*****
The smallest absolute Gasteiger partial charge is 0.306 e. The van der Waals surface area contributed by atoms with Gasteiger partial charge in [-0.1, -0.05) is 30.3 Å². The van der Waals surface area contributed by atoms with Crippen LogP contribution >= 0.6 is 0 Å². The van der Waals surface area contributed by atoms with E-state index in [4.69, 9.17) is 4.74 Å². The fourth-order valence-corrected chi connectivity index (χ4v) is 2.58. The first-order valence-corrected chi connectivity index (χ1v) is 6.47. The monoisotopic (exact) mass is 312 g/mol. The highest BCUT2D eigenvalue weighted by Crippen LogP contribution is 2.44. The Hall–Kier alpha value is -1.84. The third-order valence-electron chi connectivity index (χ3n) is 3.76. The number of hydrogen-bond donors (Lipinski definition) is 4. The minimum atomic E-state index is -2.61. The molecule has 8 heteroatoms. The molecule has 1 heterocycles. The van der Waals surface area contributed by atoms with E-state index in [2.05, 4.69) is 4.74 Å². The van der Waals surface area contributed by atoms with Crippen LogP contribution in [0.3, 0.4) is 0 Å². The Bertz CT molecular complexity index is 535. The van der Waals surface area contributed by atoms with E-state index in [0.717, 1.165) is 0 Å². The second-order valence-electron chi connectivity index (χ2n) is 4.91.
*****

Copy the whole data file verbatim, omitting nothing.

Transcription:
The smallest absolute Gasteiger partial charge is 0.306 e. The van der Waals surface area contributed by atoms with Gasteiger partial charge in [-0.1, -0.05) is 30.3 Å². The van der Waals surface area contributed by atoms with Crippen LogP contribution >= 0.6 is 0 Å². The van der Waals surface area contributed by atoms with E-state index in [4.69, 9.17) is 4.74 Å². The fourth-order valence-corrected chi connectivity index (χ4v) is 2.58. The first-order valence-corrected chi connectivity index (χ1v) is 6.47. The monoisotopic (exact) mass is 312 g/mol. The highest BCUT2D eigenvalue weighted by Crippen LogP contribution is 2.44. The Hall–Kier alpha value is -1.84. The third-order valence-electron chi connectivity index (χ3n) is 3.76. The number of hydrogen-bond donors (Lipinski definition) is 4. The minimum atomic E-state index is -2.61. The molecule has 8 heteroatoms. The molecule has 1 heterocycles. The van der Waals surface area contributed by atoms with E-state index in [2.05, 4.69) is 4.74 Å². The van der Waals surface area contributed by atoms with Crippen LogP contribution in [0.3, 0.4) is 0 Å². The Bertz CT molecular complexity index is 535. The van der Waals surface area contributed by atoms with E-state index in [0.717, 1.165) is 0 Å². The second-order valence-electron chi connectivity index (χ2n) is 4.91.